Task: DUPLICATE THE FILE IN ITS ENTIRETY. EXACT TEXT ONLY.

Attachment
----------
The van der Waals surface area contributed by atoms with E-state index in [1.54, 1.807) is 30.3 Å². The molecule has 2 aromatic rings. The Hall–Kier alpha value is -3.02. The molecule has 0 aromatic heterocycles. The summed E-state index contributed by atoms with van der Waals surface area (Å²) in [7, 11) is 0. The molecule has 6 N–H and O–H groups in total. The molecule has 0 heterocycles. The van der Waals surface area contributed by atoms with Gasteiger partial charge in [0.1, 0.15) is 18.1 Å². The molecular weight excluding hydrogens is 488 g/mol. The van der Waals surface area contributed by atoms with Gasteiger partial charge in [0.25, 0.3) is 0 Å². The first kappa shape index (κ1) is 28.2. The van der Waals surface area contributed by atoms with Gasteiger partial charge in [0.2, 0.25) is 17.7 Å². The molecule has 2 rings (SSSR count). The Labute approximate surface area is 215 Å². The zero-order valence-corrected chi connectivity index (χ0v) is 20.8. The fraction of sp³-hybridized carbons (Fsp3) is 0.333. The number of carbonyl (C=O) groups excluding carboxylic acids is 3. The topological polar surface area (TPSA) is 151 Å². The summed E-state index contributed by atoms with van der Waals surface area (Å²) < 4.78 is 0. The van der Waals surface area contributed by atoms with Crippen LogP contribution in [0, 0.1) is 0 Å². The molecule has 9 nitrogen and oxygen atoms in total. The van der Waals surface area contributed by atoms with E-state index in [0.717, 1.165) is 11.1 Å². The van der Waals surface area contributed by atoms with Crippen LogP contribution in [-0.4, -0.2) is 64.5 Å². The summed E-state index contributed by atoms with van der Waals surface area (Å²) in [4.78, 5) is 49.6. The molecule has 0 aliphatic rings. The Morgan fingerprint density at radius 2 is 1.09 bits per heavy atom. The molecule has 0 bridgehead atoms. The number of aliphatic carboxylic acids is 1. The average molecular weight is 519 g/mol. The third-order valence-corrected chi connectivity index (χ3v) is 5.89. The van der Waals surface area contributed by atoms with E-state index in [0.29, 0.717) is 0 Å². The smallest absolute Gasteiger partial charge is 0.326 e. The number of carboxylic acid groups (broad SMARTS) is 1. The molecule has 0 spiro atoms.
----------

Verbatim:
The van der Waals surface area contributed by atoms with E-state index in [1.54, 1.807) is 30.3 Å². The molecule has 2 aromatic rings. The Hall–Kier alpha value is -3.02. The molecule has 0 aromatic heterocycles. The summed E-state index contributed by atoms with van der Waals surface area (Å²) in [7, 11) is 0. The molecule has 6 N–H and O–H groups in total. The molecule has 0 heterocycles. The van der Waals surface area contributed by atoms with Gasteiger partial charge in [0.1, 0.15) is 18.1 Å². The molecular weight excluding hydrogens is 488 g/mol. The van der Waals surface area contributed by atoms with Gasteiger partial charge in [0.25, 0.3) is 0 Å². The first kappa shape index (κ1) is 28.2. The van der Waals surface area contributed by atoms with Gasteiger partial charge in [0.2, 0.25) is 17.7 Å². The molecule has 2 rings (SSSR count). The Labute approximate surface area is 215 Å². The zero-order valence-corrected chi connectivity index (χ0v) is 20.8. The fraction of sp³-hybridized carbons (Fsp3) is 0.333. The number of carbonyl (C=O) groups excluding carboxylic acids is 3. The topological polar surface area (TPSA) is 151 Å². The summed E-state index contributed by atoms with van der Waals surface area (Å²) < 4.78 is 0. The van der Waals surface area contributed by atoms with Crippen LogP contribution in [0, 0.1) is 0 Å². The molecule has 9 nitrogen and oxygen atoms in total. The van der Waals surface area contributed by atoms with E-state index in [0.717, 1.165) is 11.1 Å². The van der Waals surface area contributed by atoms with Crippen LogP contribution in [-0.4, -0.2) is 64.5 Å². The summed E-state index contributed by atoms with van der Waals surface area (Å²) in [4.78, 5) is 49.6. The molecule has 0 aliphatic rings. The Morgan fingerprint density at radius 2 is 1.09 bits per heavy atom. The molecule has 0 bridgehead atoms. The number of aliphatic carboxylic acids is 1. The average molecular weight is 519 g/mol. The third-order valence-corrected chi connectivity index (χ3v) is 5.89. The van der Waals surface area contributed by atoms with E-state index in [0.29, 0.717) is 0 Å². The smallest absolute Gasteiger partial charge is 0.326 e. The number of carboxylic acid groups (broad SMARTS) is 1. The molecule has 0 spiro atoms.